grasshoppers as bait

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Jason E.
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grasshoppers as bait
<p>&nbsp;</p> <p><img alt="" src="http://www.roughfish.com/~roughfis/sites/default/files/SUNP0119.JPG" style="width: 420px; height: 336px;" /></p> <p>With the dry, fall weather here in Minnesota, there&#39;s lots of grasshoppers jumping about and not too many worms to be found.&nbsp; So, I experimented a little bit the other day with grasshoppers as bait.&nbsp; I&#39;ve had great success with them while fishing for bass but wanted to see if other species would be interested.</p> <p>I threw out a grasshopper on the bottom, and soon caught a 15 inch channel catfish.&nbsp; Nothing too special, but still kind of fun on the new bait.&nbsp; Then, nothing.&nbsp; This spot is about as close as you can get to a sure bet for suckers, redhorse, and carp.&nbsp; I waited a good hour or so and then tried a worm.&nbsp; A few seconds later, I caught this fine fish.</p> <p><img alt="" src="http://www.roughfish.com/~roughfis/sites/default/files/styles/galleryformatter_slide/public/SUNP0121.JPG" style="width: 500px; height: 312px;" /></p> <p>I guess redhorse don&#39;t care much for grasshoppers.&nbsp; It didn&#39;t really surprise me much, but the speed with which the redhorse hit once I switched back to worms was pretty revealing.</p> <p>I was wondering if anyone else has tried grasshoppers and, if so, what kind of species have they caught.&nbsp; I&#39;m considering freezing some and saving them for ice fishing this year.&nbsp; Any thoughts or opinions?</p> <p>&nbsp;</p>
the pyromaniac
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Sunfish, perch, trout, carp,
Sunfish, perch, trout, carp, and catfish usually like them. I've heard of black bass & rock bass, crappie, walleye/sauger, and fallfish going for them at various times too.

 

 

 

Let there be fire!

Heidi
Heidi's picture
If I were a fish...

Please excuse my "noobieness," (so my opinion doesn't amount to much I know...) but this thread is really interesting! I'm always wondering about effective, natural live bait, and I really appreciate yours and Pyro's posts about your results using grasshoppers. I brought a jar of junebugs to the roundup in April, but left them on a picnic table and forgot about them, so never tried them - next year!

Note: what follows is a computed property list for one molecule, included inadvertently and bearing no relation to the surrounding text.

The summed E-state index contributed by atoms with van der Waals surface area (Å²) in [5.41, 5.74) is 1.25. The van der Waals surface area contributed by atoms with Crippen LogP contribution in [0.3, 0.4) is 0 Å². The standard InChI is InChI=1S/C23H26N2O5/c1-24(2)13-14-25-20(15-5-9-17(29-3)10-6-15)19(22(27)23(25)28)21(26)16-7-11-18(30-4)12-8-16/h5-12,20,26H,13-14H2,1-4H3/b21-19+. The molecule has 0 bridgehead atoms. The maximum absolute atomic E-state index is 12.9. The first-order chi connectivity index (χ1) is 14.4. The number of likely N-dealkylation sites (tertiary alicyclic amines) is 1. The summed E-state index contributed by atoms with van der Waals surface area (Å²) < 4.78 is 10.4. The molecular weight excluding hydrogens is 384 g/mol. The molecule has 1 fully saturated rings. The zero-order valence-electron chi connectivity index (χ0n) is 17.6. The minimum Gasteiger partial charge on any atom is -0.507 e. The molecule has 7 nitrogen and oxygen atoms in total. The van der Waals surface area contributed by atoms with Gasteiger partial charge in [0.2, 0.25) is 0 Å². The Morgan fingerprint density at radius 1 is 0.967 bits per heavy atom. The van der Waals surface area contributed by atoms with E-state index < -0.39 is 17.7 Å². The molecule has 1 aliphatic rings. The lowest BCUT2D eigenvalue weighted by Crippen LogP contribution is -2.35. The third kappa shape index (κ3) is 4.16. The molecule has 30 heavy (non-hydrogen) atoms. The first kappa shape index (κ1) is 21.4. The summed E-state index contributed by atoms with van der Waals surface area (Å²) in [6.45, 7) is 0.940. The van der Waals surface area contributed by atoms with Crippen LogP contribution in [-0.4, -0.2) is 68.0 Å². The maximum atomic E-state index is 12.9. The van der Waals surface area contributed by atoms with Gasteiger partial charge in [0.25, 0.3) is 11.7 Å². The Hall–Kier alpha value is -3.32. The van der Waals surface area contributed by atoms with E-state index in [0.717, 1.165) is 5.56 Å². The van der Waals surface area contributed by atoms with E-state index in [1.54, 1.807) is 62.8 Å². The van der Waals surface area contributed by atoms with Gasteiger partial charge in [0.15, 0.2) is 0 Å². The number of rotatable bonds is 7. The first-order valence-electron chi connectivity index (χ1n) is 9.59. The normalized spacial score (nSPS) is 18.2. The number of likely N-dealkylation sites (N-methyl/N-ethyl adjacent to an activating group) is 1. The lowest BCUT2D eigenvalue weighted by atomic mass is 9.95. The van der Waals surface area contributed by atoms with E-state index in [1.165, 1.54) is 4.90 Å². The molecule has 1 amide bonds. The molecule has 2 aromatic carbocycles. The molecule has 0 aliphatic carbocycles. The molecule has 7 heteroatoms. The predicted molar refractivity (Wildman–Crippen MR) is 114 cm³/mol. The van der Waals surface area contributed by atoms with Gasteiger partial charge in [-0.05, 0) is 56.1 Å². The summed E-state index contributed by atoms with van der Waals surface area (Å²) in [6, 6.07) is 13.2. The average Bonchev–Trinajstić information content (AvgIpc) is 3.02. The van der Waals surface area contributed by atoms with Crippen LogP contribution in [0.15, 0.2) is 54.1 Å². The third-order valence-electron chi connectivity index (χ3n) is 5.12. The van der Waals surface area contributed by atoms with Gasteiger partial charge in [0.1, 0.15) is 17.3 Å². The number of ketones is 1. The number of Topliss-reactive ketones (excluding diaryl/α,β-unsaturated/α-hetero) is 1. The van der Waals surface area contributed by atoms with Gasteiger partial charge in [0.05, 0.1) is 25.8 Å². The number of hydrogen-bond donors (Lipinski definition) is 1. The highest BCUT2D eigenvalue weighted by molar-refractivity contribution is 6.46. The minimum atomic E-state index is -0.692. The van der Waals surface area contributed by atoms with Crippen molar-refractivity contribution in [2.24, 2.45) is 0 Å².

Anyhoo, in regards to crunchy, exoskeleton bearing arthropods versus squishy, tender annelids, it seems a lot of northern freshwater fish's mouths appear adapted to softer food items. Grasshoppers in particular are very spiney and spikey, and I would theorize this texture might make them unpalatable to soft-mouthed fish like redhorse. However, a fish with a mouth like a bowfin might really appreciate such a special snack!

 

I'm very curious how much texture plays a role in what fish like, in correlation with flavor of course. 

 

I assume, like people, fish just might be in "a squishy crawler or crunchy bug kinda mood," depending on their present fishy states of mind...but if I were a redhorse, I'd hate it if grasshopper legs poked me in the lips, or got stuck in my throat like popcorn hulls...(@-@)

 

But please correct me if my theory "sucks" ;) - really! 

"Can you pull the leviathan in with a fishook?" Job 41: 1

 

the pyromaniac
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Heidi, I think you might be
Heidi, I think you might be onto something. Redhorse are probably going to be conditioned by the way they're designed to go for different stuff than spiky terrestrial arthropods. Bass, catfish, sunfish, trout, crappie, carp, walleye, sauger, perch, and fallfish have one thing in common. They'll eat just about anything...... Bass, trout, catfish, and sunfish especially have no problem focusing on terrestrials. I saw a picture yesterday of a cutthroat trout eating a mouse, and I know bass, pike/muskies, snakeheads, pikeminnows (squawfish), and brown/brook/rainbow trout eat mice, so why not? Most predatory fish are opportunists and terrestrial prey often presents an easier meal. For the record, I've been catching fish lately on slugs.....

 

 

 

Let there be fire!

Hengelaar
Hengelaar's picture
Smell..?

I bet the pharyngeal teeth on somedem Red Hoss would do the bidness on any little bug right quick, like they do on clams and watersnails...